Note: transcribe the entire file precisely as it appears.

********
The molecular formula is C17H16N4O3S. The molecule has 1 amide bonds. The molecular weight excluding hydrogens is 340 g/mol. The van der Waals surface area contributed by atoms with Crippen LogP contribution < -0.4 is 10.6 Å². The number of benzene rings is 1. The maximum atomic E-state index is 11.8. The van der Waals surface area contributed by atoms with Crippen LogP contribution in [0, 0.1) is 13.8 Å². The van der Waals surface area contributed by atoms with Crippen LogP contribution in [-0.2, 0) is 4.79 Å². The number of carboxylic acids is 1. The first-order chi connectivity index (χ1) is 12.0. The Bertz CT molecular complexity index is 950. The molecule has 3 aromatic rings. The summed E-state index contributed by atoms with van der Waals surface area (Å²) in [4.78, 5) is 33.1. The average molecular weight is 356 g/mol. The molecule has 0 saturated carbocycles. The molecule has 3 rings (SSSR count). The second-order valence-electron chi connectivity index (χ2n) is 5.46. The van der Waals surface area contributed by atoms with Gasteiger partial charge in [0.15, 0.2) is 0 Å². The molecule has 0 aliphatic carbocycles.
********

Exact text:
The molecular formula is C17H16N4O3S. The molecule has 1 amide bonds. The molecular weight excluding hydrogens is 340 g/mol. The van der Waals surface area contributed by atoms with Crippen LogP contribution < -0.4 is 10.6 Å². The number of benzene rings is 1. The maximum atomic E-state index is 11.8. The van der Waals surface area contributed by atoms with Crippen LogP contribution in [0, 0.1) is 13.8 Å². The van der Waals surface area contributed by atoms with Crippen LogP contribution in [-0.2, 0) is 4.79 Å². The number of carboxylic acids is 1. The first-order chi connectivity index (χ1) is 12.0. The Bertz CT molecular complexity index is 950. The molecule has 3 aromatic rings. The summed E-state index contributed by atoms with van der Waals surface area (Å²) in [4.78, 5) is 33.1. The average molecular weight is 356 g/mol. The molecule has 0 saturated carbocycles. The molecule has 3 rings (SSSR count). The second-order valence-electron chi connectivity index (χ2n) is 5.46. The van der Waals surface area contributed by atoms with Gasteiger partial charge in [0.15, 0.2) is 0 Å². The molecule has 0 aliphatic carbocycles.